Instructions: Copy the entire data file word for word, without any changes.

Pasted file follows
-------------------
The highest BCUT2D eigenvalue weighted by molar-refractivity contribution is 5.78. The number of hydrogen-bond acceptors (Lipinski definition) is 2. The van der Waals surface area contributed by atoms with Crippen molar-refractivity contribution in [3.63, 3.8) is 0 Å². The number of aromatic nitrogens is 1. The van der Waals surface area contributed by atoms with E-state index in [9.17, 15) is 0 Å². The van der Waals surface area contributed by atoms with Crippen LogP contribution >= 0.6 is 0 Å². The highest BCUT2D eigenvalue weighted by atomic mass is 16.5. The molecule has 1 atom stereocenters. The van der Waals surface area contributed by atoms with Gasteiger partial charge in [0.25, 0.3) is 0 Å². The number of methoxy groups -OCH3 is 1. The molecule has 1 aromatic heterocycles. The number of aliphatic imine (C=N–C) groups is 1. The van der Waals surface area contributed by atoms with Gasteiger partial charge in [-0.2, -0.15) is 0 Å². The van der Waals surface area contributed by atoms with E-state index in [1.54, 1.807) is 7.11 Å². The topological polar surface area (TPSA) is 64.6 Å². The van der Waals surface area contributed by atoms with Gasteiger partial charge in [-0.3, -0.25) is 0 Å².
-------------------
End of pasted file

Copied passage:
The highest BCUT2D eigenvalue weighted by molar-refractivity contribution is 5.78. The number of hydrogen-bond acceptors (Lipinski definition) is 2. The van der Waals surface area contributed by atoms with Crippen molar-refractivity contribution in [3.63, 3.8) is 0 Å². The number of aromatic nitrogens is 1. The van der Waals surface area contributed by atoms with E-state index in [9.17, 15) is 0 Å². The van der Waals surface area contributed by atoms with Crippen LogP contribution >= 0.6 is 0 Å². The highest BCUT2D eigenvalue weighted by atomic mass is 16.5. The molecule has 1 atom stereocenters. The van der Waals surface area contributed by atoms with Gasteiger partial charge in [0.25, 0.3) is 0 Å². The number of methoxy groups -OCH3 is 1. The molecule has 1 aromatic heterocycles. The number of aliphatic imine (C=N–C) groups is 1. The van der Waals surface area contributed by atoms with Gasteiger partial charge in [-0.2, -0.15) is 0 Å². The van der Waals surface area contributed by atoms with E-state index in [1.54, 1.807) is 7.11 Å². The topological polar surface area (TPSA) is 64.6 Å². The van der Waals surface area contributed by atoms with Gasteiger partial charge in [-0.3, -0.25) is 0 Å².